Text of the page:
This month we explore why "letting go" may be the
best way to keep moving forward.
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President, Jim Schaffer & Associates
Are You Ready to Surrender?
It's no dirty, dark secret that there is a lot of
pain out there in the corporate corridors of this great
nation of ours. In my travels these past months, I
a theme arising which is beginning to sound as familiar
to me as the chorus of "Satisfaction":
Most of us,
in companies that purport to be doing well right now,
have more and more days when we'd like to lay down
our laptops and simply "give up".
My advice: DO IT! No, I'm not suggesting you
lock yourself in your office with the collected works of
Marcel Proust. The surrender I'm speaking about has to
do with letting go of trying to get a grip on all that is
spinning around you and paying more attention to the
quality of the present moment. You're not going to
control this wave anyway; you're only going to ride it.
(You didn't control the last one, either, it just felt like
Pema Chodron, Buddhist nun and author of
When Things Fall
Apart, counsels us to: ". . train in
letting the story lines go. Slow down enough to just be
present, let go of the multitudes of judgments and
schemes, and stop struggling."
We spend so much energy wishing things were
different, that they looked more like 1999, or that we
had less work to do, or that the stress were less
constant (and I sometimes wish my hair were still
brown and that I really did turn out to be Fred Astaire
instead of Jim Schaffer). But that's not "things as they
are." The result of all this clinging to our idealized vision
is we try to mold the chaotic swirl of events in front of
us to fit the fantasy and, more often than not, we feel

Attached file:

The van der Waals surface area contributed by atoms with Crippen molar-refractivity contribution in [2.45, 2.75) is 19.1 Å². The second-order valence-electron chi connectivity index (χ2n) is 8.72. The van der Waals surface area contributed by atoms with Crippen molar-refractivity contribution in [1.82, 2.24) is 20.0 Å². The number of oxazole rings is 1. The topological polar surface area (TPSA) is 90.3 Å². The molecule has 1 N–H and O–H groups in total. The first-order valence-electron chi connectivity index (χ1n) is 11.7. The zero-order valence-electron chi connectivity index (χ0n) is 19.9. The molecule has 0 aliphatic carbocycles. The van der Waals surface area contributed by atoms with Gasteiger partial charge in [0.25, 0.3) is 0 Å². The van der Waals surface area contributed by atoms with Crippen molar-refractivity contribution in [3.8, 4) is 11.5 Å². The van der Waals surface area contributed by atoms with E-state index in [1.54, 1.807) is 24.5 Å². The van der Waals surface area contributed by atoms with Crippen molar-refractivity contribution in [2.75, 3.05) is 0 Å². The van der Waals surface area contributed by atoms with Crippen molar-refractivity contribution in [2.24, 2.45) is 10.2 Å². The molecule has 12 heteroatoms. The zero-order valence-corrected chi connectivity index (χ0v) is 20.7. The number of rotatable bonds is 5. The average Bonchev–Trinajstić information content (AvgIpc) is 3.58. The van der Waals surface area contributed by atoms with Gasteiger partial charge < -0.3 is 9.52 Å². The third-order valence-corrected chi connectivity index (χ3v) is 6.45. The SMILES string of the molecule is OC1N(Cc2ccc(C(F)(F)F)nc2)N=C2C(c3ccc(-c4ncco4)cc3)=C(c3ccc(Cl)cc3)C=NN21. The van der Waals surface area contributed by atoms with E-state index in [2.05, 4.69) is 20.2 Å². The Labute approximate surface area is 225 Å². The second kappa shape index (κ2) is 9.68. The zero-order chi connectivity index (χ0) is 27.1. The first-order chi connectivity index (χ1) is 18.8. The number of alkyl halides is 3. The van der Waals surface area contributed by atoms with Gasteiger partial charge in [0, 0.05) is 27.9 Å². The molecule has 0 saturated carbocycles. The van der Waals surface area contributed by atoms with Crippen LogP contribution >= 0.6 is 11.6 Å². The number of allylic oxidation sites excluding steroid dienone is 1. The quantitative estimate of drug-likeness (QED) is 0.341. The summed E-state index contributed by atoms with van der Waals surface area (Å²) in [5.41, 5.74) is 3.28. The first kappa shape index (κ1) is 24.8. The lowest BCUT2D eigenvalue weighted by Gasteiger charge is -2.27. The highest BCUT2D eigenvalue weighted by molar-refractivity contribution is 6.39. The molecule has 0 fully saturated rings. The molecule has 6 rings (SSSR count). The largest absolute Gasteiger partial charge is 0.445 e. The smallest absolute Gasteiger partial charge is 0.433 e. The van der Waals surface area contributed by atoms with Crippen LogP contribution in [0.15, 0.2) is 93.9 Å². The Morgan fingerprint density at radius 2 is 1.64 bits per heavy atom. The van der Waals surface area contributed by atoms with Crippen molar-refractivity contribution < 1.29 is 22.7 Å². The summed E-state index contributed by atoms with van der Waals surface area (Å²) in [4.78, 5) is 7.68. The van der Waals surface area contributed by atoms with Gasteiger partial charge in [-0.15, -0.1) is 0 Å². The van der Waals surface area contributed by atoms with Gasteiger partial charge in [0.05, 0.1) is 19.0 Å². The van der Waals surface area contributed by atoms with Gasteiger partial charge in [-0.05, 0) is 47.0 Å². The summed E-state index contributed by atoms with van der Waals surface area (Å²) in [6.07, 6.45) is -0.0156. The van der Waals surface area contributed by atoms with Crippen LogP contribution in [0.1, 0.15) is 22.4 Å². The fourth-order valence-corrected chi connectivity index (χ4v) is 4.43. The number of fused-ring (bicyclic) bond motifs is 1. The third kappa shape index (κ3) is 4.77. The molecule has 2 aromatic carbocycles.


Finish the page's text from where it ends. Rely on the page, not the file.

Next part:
But if we can surrender to life as it unfolds, we
be cheating ourselves of the very rich experience that
is available to us right now. In business, that might
mean the difference between spotting an opportunity or
missing it completely as you try to blast your way
through to the end zone.
With so much demanded of us, so much
pressure for delivery of results, how can we let go for
even a second? Here are three principles that require
practice, but which will help you cultivate a shorter
path to the success you are seeking and leave you
feeling vitamin-enriched rather than deep-fried.
- Give Up Your Goals. I know our
paychecks, reviews, even our
ability to keep our jobs are based on what we achieve.
And I think goals are worth having. But these are not
linear times. You won't even see the openings that will
allow you to get to your goals unless you can loosen
your grip on them and try to experience more fully what
is going on moment by moment.
- Let Go of Your Judgments. I know you get
because you're the one who can dive in and size things
up quickly. But try not to be too attached to those
judgments - they may be killing you. The truth is, you
don't really know what's going on a fair amount of the
time. It is more effective to stay open for longer than
your instincts tell you to, to adopt a spirit of inquiry, to
say "What is this; what is it's nature?" than to let your
ego spring into action.
- Work for Mastery, Not More. This is a
businessperson's most poignant paradox. As we are
called upon to deliver more and more with each passing
quarter, we must understand that real achievement
doesn't happen that way. It is only by showing up each
day, by practicing and honing our craft, and by doing all
of this in a spirit of service that we can rise to the next
plateau of accomplishment in a way that energizes
rather than destroys us.
By surrendering to "what is" and practicing
these principles, your work days will have the
excitement of a darkened theater as the curtain opens
and the stage lights come up. There may be things
need to accomplish, judgment calls you ultimately have
to make, but in times of great change it is often better
to take a few moments, as Lennon & McCartney were
instructed so long ago, to simply "Let It Be."
Now - get back to work.
Click for more on Pema Chodron's book
||About Jim Schaffer & Associates
Jim Schaffer & Associates helps management teams &
salespeople stay focused, get results and keep high
morale — regardless of what may be going on around
Copyright 2003 by Jim Schaffer & Associates.